Cheered when i read this. let's not upset the Chinese, bad things happen. fear fear. Well let me be the first to welcome our new chinese overlords then.
then turn it around and make them squirm. See what happens.
2) what is one china policy worth and where is that getting us in terms of China's behaviour? help in reining in NK that wants to build intercontinental missiles which can carry nuclear payloads. Being able to strike Japan isn't enough, NK need to cross the pacific ocean now it seems. All attempts to engage with this client state of China since Bush have failed. Both two term presidents.
The last administration went with G2 in the first term and then volte faced into pivot for the second. This one is going in challenging. Who else is going to do it. Maybe the terms of engagement with China are looking to be revised. They always get what they want but are coming up short.
I see this as an attempt at hard ball opening bid.
The gameplan from the little i've seen looks like manage Russia, challenge China.
Am not looking at this from a trade angle rather a geopolitical one.
Last edited by Double Edge; 19 Jan 17, at 18:20.
There's no way to balance, the question is whether the deficit is 33% or 10% of the total trade turnover.
That's the problem with that CSBA study.
No, Toby, it isn’t easy to replace the China-based production supply chain clusters. Take it from someone who watched them develop day by day for over 35 years: you’re not going to duplicate the efficiency, reliability and security of the Pearl River Delta (for example) in the Mekong River Delta and most certainly not in the Mississippi River Delta.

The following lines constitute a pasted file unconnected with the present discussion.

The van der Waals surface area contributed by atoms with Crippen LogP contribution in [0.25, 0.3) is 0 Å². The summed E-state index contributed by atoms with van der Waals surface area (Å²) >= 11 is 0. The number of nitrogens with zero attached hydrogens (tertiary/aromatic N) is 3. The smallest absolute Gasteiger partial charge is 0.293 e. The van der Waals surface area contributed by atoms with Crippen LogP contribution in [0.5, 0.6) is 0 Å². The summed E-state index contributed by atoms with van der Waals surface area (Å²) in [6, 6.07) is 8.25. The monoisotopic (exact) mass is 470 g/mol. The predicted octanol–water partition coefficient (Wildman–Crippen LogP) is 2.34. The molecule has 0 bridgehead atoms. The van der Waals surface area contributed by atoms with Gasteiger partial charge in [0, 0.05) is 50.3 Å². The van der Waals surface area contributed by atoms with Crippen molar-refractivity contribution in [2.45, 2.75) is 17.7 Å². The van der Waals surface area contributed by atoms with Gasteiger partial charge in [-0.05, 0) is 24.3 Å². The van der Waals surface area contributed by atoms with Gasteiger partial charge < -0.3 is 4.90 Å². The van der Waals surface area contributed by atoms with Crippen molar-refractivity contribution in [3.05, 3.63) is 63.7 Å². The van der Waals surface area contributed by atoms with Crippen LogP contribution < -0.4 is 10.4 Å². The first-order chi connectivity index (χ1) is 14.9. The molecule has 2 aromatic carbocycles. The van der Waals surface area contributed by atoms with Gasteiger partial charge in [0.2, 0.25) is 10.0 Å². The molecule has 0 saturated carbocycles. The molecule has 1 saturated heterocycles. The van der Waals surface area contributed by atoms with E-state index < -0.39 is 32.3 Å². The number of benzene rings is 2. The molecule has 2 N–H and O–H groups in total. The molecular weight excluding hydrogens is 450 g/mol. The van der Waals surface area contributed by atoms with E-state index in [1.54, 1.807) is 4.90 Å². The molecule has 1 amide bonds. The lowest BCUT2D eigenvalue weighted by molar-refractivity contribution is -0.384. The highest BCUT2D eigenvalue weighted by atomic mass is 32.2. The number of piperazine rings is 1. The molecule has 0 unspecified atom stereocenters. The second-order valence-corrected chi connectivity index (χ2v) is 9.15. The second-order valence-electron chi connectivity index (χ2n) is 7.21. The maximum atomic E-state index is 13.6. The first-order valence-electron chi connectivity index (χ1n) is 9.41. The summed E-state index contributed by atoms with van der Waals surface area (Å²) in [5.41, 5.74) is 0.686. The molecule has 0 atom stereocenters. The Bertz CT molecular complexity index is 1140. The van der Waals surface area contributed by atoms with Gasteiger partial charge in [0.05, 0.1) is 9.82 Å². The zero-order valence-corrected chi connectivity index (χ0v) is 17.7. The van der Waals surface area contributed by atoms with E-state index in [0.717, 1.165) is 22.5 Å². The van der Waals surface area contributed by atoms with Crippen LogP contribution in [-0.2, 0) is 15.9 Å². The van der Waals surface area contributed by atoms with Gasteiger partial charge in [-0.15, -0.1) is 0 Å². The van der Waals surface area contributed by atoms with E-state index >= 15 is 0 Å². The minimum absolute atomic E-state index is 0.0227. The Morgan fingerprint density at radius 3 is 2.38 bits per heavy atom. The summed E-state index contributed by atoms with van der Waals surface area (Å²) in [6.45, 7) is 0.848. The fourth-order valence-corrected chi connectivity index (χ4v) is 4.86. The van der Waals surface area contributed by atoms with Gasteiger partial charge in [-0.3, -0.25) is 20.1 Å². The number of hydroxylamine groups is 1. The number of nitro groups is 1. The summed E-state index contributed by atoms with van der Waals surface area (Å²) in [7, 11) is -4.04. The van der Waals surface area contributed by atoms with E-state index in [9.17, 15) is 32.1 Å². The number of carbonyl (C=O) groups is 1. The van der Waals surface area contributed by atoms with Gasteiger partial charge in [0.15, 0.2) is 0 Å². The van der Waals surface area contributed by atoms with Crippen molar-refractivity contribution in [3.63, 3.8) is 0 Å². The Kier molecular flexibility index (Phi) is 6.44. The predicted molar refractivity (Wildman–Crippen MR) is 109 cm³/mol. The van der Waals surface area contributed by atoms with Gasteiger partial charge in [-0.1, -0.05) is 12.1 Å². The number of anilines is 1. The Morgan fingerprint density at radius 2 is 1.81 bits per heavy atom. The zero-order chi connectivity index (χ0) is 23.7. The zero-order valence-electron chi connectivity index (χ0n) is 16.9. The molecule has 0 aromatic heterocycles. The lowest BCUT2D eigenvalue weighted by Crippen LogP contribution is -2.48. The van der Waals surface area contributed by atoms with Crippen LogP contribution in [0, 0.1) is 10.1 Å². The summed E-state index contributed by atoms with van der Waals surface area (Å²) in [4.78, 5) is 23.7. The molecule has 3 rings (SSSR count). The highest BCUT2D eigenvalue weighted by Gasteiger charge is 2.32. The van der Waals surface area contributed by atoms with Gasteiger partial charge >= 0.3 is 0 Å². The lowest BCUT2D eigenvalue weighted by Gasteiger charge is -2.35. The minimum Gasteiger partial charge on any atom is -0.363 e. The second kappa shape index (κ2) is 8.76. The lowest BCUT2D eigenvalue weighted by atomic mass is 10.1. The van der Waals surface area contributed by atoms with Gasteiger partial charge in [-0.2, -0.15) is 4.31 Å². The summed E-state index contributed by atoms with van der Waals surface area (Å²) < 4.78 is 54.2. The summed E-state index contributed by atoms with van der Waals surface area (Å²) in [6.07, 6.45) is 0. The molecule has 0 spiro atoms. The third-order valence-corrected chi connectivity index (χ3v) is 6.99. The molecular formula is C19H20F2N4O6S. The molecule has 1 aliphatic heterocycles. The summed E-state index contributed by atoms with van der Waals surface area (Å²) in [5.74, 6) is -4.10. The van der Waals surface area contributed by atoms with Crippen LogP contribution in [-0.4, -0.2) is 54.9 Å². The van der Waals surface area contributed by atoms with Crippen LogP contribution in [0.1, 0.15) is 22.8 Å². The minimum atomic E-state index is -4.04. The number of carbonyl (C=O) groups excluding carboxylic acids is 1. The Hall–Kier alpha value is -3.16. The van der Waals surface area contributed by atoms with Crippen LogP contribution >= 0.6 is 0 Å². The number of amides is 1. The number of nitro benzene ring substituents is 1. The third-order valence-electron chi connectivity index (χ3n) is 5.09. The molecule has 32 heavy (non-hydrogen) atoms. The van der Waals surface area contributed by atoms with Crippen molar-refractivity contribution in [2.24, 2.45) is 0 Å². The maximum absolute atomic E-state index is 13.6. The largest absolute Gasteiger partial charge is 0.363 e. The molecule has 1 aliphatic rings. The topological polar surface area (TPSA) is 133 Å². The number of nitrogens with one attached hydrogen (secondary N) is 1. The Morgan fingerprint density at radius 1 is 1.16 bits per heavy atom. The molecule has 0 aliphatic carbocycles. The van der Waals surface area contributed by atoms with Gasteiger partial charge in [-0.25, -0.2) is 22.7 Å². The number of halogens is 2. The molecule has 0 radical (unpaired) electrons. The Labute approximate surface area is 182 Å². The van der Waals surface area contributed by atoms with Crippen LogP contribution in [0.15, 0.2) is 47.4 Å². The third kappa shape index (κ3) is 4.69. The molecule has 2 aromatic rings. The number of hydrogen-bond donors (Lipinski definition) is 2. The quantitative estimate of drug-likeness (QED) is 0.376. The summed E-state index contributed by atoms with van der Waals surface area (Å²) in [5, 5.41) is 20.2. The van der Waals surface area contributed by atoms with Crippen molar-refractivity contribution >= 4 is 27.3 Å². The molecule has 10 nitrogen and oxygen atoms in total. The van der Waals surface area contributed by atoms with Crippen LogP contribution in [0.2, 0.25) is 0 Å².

= = = = =
The problem with “shaking up things now and then” is that disrupting delicate economic structures generally leads to starvation, or at least to major decreases in standards of living. Personally, I find it amoral to play around with people lives / livelihoods just to see what might happen.
= = = = =
You seem to think that the One China policy is supposed to generate some kind of behavioral change in China (beyond Nixon’s strategic aims vis-à-vis the USSR).
Why is that?
North Korea may be highly dependent on China for food and fuel, but it is most certainly willing to forego those necessary inputs in order to retain an independent domestic and foreign policy. China knows the limits of its influence, but doesn’t want to advertise those shortcomings to the world.
Disrupting delicate economic structures? Like when Nixon went to China or like when Chamberlain thought it's not wise not to upset the Germans?
No such thing as a good tax - Churchill
To make mistakes is human. To blame someone else for your mistake, is strategic.
There are currently 10 users browsing this thread. (0 members and 10 guests)